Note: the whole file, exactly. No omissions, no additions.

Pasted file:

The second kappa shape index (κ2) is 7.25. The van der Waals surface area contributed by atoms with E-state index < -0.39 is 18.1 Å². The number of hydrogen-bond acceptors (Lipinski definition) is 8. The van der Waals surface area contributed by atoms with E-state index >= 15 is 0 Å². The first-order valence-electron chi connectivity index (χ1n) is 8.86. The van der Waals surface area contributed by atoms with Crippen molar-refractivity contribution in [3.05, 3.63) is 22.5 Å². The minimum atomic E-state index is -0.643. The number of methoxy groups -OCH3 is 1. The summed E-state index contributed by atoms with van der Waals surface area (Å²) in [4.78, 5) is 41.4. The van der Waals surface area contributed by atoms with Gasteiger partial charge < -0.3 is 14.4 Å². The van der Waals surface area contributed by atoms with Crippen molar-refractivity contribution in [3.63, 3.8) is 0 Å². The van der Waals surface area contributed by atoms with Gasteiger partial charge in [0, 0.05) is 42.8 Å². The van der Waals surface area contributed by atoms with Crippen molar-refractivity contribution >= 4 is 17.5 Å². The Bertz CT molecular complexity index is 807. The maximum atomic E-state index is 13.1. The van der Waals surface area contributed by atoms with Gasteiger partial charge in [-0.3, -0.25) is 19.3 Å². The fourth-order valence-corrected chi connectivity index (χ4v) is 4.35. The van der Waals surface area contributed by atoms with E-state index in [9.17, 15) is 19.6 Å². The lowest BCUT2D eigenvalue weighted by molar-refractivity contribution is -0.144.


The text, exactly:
The second kappa shape index (κ2) is 7.25. The van der Waals surface area contributed by atoms with E-state index < -0.39 is 18.1 Å². The number of hydrogen-bond acceptors (Lipinski definition) is 8. The van der Waals surface area contributed by atoms with E-state index >= 15 is 0 Å². The first-order valence-electron chi connectivity index (χ1n) is 8.86. The van der Waals surface area contributed by atoms with Crippen molar-refractivity contribution in [3.05, 3.63) is 22.5 Å². The minimum atomic E-state index is -0.643. The number of methoxy groups -OCH3 is 1. The summed E-state index contributed by atoms with van der Waals surface area (Å²) in [4.78, 5) is 41.4. The van der Waals surface area contributed by atoms with Gasteiger partial charge < -0.3 is 14.4 Å². The van der Waals surface area contributed by atoms with Crippen molar-refractivity contribution in [3.63, 3.8) is 0 Å². The van der Waals surface area contributed by atoms with Gasteiger partial charge in [0, 0.05) is 42.8 Å². The van der Waals surface area contributed by atoms with Crippen molar-refractivity contribution >= 4 is 17.5 Å². The Bertz CT molecular complexity index is 807. The maximum atomic E-state index is 13.1. The van der Waals surface area contributed by atoms with Gasteiger partial charge in [-0.3, -0.25) is 19.3 Å². The fourth-order valence-corrected chi connectivity index (χ4v) is 4.35. The van der Waals surface area contributed by atoms with E-state index in [9.17, 15) is 19.6 Å². The lowest BCUT2D eigenvalue weighted by molar-refractivity contribution is -0.144.